Jeremy Corbyn is not the Antichrist. He is not planning to confiscate our savings to be spent on scarlet flags, feast on our children in the company of terrorists or to leave us huddled on a rock in the midst of the Atlantic, with only a stick of organic celery to defend what was once our proud nation.
But neither is he the Messiah. The achievement of his campaign in winning fifty-nine percent of the leadership ballot is incredibly impressive and inspirational. Like thousands, I am heartened by his victory and by the sense of hope, of compassion, justice and common sense which it represents. But winning the contest was the easy part.
Golden age myths are pervasive, persuasive and usually wrong. The one that underpins the confident optimism of many Corbyn supporters is as romantic and misleading as any other. It narrates that, pre-Blair, the Labour Party was a haven of left-wing consensus, a united and progressive community in which Jeremy Corbyn and those like him were mainstream and central.
This, as anyone who has dipped into Tony Benn’s diaries of the period will know, is emphatically not the case. It is true, as I have written before, that the window of acceptable policy has shifted sharply rightwards in the past thirty years. Tony Blair and Gordon Brown bear a heavy responsibility for completing the transformation of Labour into Tory-lite. But they did not do it alone, or from a standing start. Neither Corbyn nor Benn were any more popular with Neil Kinnock than Corbyn is with senior Labour figures today. Although some of the suggestions put forward by Corbyn now, such as public ownership of the railways, were once unremarkable party policy, the change has generally been brought about by historical events rather than ideological alteration. On issues of defence, foreign policy etc., Corbyn, like his mentor Benn, has always been viewed as a dangerous rebel.
There is a second myth, accompanying the Golden Age one, that local Labour constituency associations are full of proto-Corbynites, only awaiting Jeremy’s coronation to throw off their Blairite chains. As new, young, idealistic members flood into the party, these old stalwarts will totter forward, grateful tears streaming down their gnarled cheeks, and embrace their courageous liberators. Councillors, officials and local activists, who have spent decades of their lives doing mundane and tedious tasks to attain their positions in middle-of-the-road Labour, will happily stand aside for the newbies, many of whose previous political activities have been limited to liking a Facebook page or clicking on an online petition.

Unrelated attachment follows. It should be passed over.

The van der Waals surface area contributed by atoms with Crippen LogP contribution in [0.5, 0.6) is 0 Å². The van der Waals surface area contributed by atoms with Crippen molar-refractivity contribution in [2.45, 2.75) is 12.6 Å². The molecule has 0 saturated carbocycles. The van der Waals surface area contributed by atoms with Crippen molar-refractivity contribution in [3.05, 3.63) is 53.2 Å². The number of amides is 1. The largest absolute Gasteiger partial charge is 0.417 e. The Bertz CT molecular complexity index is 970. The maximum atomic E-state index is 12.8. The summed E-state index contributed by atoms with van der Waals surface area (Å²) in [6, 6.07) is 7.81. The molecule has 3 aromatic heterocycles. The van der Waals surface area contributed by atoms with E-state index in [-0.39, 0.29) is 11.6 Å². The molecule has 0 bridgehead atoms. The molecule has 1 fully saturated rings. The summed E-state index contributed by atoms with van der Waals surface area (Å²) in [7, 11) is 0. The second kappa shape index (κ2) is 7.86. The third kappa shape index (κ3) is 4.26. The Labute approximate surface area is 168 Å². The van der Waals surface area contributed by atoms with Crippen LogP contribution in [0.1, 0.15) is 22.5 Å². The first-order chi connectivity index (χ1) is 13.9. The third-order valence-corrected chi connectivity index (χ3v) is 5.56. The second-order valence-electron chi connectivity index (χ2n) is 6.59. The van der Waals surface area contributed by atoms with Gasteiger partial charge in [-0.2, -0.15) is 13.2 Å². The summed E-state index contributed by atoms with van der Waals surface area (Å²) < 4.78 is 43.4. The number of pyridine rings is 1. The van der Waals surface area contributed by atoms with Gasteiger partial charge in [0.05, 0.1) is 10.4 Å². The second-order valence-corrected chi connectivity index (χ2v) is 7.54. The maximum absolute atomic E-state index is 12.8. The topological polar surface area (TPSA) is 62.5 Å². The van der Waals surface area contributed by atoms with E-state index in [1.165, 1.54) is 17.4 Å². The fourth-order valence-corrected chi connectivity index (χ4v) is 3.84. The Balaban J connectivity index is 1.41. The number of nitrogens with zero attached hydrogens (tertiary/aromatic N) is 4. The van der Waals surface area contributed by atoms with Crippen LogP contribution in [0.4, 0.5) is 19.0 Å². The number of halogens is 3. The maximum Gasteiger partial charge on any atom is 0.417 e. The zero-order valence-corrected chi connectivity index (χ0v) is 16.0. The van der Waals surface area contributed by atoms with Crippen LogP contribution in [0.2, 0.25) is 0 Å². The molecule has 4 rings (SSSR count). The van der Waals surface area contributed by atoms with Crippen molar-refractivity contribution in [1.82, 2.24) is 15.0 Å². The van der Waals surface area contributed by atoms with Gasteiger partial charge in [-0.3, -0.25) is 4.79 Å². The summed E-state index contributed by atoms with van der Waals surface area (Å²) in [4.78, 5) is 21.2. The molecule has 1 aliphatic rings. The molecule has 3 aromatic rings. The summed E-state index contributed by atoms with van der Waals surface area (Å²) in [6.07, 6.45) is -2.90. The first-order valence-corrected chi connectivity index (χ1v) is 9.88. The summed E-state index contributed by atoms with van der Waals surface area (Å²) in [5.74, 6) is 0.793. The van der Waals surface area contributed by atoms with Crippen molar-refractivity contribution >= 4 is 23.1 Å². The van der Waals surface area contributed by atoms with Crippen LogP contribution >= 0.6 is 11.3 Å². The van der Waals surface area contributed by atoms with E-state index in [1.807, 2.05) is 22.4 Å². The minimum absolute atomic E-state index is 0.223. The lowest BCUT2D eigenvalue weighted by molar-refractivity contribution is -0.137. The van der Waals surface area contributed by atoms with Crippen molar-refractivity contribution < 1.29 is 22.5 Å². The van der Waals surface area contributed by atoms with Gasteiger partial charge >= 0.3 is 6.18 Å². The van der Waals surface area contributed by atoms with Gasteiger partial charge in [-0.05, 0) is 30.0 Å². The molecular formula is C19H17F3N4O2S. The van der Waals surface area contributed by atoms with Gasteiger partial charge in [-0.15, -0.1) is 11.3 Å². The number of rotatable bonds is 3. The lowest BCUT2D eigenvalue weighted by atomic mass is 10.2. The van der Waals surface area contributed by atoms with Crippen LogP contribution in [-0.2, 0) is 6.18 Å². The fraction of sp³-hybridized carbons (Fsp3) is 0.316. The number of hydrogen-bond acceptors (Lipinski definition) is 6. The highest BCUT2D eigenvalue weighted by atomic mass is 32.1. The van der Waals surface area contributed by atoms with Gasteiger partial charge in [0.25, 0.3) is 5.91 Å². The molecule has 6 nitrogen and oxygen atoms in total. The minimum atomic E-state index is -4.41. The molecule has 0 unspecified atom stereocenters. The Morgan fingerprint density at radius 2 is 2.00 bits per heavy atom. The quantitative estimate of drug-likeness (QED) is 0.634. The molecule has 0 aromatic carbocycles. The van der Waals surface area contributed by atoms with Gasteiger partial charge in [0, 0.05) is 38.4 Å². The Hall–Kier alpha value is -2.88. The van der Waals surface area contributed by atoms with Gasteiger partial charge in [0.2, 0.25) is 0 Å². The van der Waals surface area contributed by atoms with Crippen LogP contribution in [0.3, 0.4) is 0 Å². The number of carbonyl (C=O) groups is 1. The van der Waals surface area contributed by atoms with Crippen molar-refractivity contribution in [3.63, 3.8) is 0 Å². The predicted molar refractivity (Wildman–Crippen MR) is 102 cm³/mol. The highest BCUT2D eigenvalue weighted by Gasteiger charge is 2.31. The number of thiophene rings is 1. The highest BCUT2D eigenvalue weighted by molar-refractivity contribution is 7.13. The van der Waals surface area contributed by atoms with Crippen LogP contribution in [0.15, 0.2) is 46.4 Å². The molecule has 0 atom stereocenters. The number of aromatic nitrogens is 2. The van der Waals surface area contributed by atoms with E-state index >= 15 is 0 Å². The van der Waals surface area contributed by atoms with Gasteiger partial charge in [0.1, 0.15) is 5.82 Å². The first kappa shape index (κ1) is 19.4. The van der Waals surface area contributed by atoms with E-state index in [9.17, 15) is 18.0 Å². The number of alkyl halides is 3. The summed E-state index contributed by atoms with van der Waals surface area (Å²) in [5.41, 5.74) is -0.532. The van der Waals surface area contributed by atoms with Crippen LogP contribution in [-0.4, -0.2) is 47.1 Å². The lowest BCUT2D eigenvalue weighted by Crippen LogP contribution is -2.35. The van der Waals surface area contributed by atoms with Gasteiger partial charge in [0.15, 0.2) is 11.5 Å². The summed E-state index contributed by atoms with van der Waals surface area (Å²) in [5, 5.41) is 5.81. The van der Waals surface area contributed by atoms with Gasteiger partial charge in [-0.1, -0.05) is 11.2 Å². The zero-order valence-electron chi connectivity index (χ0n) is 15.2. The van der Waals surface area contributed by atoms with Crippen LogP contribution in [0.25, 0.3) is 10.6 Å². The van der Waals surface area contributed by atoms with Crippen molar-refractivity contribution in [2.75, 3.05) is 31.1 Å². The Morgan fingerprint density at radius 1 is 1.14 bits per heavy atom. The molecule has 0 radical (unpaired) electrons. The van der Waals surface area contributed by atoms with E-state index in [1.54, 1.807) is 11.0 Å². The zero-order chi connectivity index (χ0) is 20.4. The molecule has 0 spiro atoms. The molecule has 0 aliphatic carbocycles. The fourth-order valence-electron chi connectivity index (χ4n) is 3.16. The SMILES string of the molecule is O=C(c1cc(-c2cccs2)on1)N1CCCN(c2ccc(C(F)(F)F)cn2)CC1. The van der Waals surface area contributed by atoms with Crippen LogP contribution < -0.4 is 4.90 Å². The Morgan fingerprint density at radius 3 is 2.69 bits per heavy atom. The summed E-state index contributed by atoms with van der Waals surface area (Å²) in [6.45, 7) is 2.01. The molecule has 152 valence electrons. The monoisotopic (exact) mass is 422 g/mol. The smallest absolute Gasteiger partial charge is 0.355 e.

Let’s see, shall we?
Meanwhile there is a political party, active across the UK, for which Corbyn’s plans for economic stimulus, banking reform, opposition to Trident, extrication from American foreign policy excesses, common ownership of essential public services and a more redistributive tax system are not wild notions to be quixotically championed but established and detailed policy, set on a firm foundation of philosophical and political principle. This party actively welcomes new members and encourages them to become involved and influential at every level. It is growing fast, respected widely, and, in the House of Commons, its sole current MP has worked closely with Jeremy Corbyn, far more closely than any of his own party colleagues, on many vital issues and campaigns.
The future does not belong to one or two monoliths. There is space in our political system, especially in the regions and at European level, for a creative coalition of progressive parties and movements. Those people who have been inspired to join the Labour Party by Jeremy Corbyn’s example are doing a good thing. But they should not imagine that his victory is going to bring about an immediate or easy transformation of the party. It may never do so. They will have to put much of their time and energy, not into campaigning for Corbyn’s policies among the wider electorate, but into internal struggles with their new comrades. It will be a long, depressing and thankless business.
For some people, this is the kind of politics that they enjoy. I’m grateful, on behalf of all of us, that there are those ready to take on this task, and hopeful, for our shared future, that they succeed. Meanwhile, for those who don’t relish the internal as much as the external battles, who thrive on the camaraderie of colleagues and the positive energy of a common vision, who want to be part of an existing global movement that has firm roots in social and economic justice, environmental sustainability, non-violence and grassroots democracy, the Green Party offers a warm welcome.